I have come to believe that due process requires that whatever materials are provided to or created by the forensic expert must be provided to all of the attorneys. There should be pre-trial disclosure of the expert’s file, including session notes and any other data that were before the expert in the course of the evaluation.11

Justice Ellen Gesmer, of New York County, likewise stated:

It is my view that every attorney in a hotly contested custody case should obtain a copy of the forensic’s entire file to use in cross-examination. Indeed, I don’t know how an attorney can cross-examine responsibly without them.…I regard this as an issue of fundamental fairness and due process of law.12

Likewise, the chief judge’s Matrimonial Commission in 2006 recommended full disclosure of all of the underlying data contained in the evaluator’s file upon demand.13

Forensic Community

The imperative of total transparency, meaning unfettered access to everything in the evaluator’s file, likewise has been recognized within the forensic community, as has the problem of destruction of the very type of evidence at issue in O’Loughlin. Nearly a decade ago, David A. Martindale, Ph.D., wrote:

The fact that creation of an audio-recorded or video-recorded record is not required does not in any way diminish the obligation to preserve the record if it has been made. The American Psychological Association’s Record Keeping Guidelines (citation omitted) instruct psychologists to maintain their records. The applicability of the admonition is not limited to records created in compliance with specific legal or ethical requirements. An evaluator cannot be effectively cross-examined if records that might form the basis of the cross-examination have been concealed or destroyed. Federal Rule of Evidence 705 reminds us that we may be ‘required to disclose the underlying facts or data on cross-examination’ if we have not done so previously.14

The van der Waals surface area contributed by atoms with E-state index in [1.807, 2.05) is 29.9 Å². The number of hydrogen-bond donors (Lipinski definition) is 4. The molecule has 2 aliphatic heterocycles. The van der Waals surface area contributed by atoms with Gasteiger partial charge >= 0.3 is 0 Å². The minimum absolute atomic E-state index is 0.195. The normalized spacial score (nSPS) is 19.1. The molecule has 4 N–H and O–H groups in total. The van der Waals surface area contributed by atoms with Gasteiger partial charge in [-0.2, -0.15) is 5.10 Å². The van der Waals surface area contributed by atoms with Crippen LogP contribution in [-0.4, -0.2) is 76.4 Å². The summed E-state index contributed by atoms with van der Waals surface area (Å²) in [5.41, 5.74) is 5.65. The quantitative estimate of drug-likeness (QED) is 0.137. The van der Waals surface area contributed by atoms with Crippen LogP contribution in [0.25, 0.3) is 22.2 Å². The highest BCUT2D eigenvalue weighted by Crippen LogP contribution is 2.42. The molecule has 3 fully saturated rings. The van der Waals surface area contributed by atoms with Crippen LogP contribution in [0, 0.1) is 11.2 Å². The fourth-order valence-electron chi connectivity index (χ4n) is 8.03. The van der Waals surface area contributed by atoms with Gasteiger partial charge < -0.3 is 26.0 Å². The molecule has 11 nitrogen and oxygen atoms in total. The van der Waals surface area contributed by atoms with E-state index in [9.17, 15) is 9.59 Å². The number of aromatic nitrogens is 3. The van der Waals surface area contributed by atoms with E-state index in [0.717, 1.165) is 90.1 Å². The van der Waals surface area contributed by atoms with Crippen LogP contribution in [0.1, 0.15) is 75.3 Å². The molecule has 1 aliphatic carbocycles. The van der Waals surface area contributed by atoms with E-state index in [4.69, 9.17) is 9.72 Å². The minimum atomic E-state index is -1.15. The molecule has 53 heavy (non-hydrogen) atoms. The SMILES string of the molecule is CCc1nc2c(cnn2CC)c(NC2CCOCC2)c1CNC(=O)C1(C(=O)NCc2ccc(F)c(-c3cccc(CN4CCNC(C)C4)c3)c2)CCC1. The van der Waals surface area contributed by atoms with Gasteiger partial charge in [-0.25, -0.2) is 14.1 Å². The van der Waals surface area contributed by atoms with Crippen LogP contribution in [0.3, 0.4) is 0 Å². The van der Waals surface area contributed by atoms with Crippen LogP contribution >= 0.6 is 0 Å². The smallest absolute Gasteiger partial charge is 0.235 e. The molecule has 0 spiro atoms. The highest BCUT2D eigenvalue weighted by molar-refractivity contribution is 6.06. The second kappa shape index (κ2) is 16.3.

Even if the evaluator were to have the parents sign a consent to such evidentiary destruction, Martindale makes the point that such consent is irrelevant in the context of a forensic evaluation where the parties are effectively compelled to participate, thus yielding any purported “consent” inherently involuntary.15

Responding to an inquiry from this writer with respect to the O’Loughlin decision, Martindale expressed the following view:

In 2003, the American Psychological Association published a text the authors of which opined that the erasure of tapes made during evaluators’ interviews ‘prevents the opposing counsel from using contemporaneous material out of context during a later cross-examination at deposition or trial.’ Now, a decade later, a New York appellate court in O’Loughlin v. Sweetland, has found it acceptable for a trial court to admit into evidence the report and testimony of a forensic evaluator who has destroyed audiotapes of interviews the contents of which she presumably relied upon in formulating her opinions. There can be no innocent explanation for the intentional destruction of portions of one’s file. It is a self-serving act that makes effective cross-examination impossible and increases the likelihood that errors will go undetected. For the court to allow such spoliation to pass without negative sanction can only lead to more widespread transgressions as evaluators learn that they can conceal their errors simply by destroying the evidence of those errors.16